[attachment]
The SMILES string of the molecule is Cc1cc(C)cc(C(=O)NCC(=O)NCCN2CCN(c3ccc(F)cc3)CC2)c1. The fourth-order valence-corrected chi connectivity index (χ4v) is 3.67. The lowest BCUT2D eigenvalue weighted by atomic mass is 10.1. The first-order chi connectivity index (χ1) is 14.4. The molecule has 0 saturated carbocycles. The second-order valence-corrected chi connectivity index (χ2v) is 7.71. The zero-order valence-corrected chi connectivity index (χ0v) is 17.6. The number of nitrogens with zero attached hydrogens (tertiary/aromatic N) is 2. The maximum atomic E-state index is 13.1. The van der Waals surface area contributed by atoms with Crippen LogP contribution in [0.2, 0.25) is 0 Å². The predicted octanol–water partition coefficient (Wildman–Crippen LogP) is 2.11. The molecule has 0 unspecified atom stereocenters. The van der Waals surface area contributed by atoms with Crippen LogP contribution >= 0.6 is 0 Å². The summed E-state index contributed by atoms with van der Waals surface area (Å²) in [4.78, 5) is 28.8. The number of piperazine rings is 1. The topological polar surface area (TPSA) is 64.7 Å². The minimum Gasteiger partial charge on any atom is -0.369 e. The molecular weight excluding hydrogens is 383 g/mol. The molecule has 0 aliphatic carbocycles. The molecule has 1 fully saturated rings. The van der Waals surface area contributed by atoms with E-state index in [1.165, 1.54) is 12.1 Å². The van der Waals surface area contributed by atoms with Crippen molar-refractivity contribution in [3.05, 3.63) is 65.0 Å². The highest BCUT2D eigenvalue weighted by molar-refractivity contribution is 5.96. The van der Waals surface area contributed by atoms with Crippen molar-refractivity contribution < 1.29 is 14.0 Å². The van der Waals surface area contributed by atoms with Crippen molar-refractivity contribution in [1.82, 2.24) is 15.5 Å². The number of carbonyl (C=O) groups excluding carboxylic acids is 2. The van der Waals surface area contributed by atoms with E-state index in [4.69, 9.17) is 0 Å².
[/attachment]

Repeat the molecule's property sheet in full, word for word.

The SMILES string of the molecule is Cc1cc(C)cc(C(=O)NCC(=O)NCCN2CCN(c3ccc(F)cc3)CC2)c1. The fourth-order valence-corrected chi connectivity index (χ4v) is 3.67. The lowest BCUT2D eigenvalue weighted by atomic mass is 10.1. The first-order chi connectivity index (χ1) is 14.4. The molecule has 0 saturated carbocycles. The second-order valence-corrected chi connectivity index (χ2v) is 7.71. The zero-order valence-corrected chi connectivity index (χ0v) is 17.6. The number of nitrogens with zero attached hydrogens (tertiary/aromatic N) is 2. The maximum atomic E-state index is 13.1. The van der Waals surface area contributed by atoms with Crippen LogP contribution in [0.2, 0.25) is 0 Å². The predicted octanol–water partition coefficient (Wildman–Crippen LogP) is 2.11. The molecule has 0 unspecified atom stereocenters. The van der Waals surface area contributed by atoms with Crippen LogP contribution >= 0.6 is 0 Å². The summed E-state index contributed by atoms with van der Waals surface area (Å²) in [4.78, 5) is 28.8. The number of piperazine rings is 1. The topological polar surface area (TPSA) is 64.7 Å². The minimum Gasteiger partial charge on any atom is -0.369 e. The molecular weight excluding hydrogens is 383 g/mol. The molecule has 0 aliphatic carbocycles. The molecule has 1 fully saturated rings. The van der Waals surface area contributed by atoms with E-state index in [1.165, 1.54) is 12.1 Å². The van der Waals surface area contributed by atoms with Crippen molar-refractivity contribution in [3.05, 3.63) is 65.0 Å². The highest BCUT2D eigenvalue weighted by molar-refractivity contribution is 5.96. The van der Waals surface area contributed by atoms with Crippen molar-refractivity contribution < 1.29 is 14.0 Å². The van der Waals surface area contributed by atoms with Crippen molar-refractivity contribution in [1.82, 2.24) is 15.5 Å². The number of carbonyl (C=O) groups excluding carboxylic acids is 2. The van der Waals surface area contributed by atoms with E-state index in [4.69, 9.17) is 0 Å².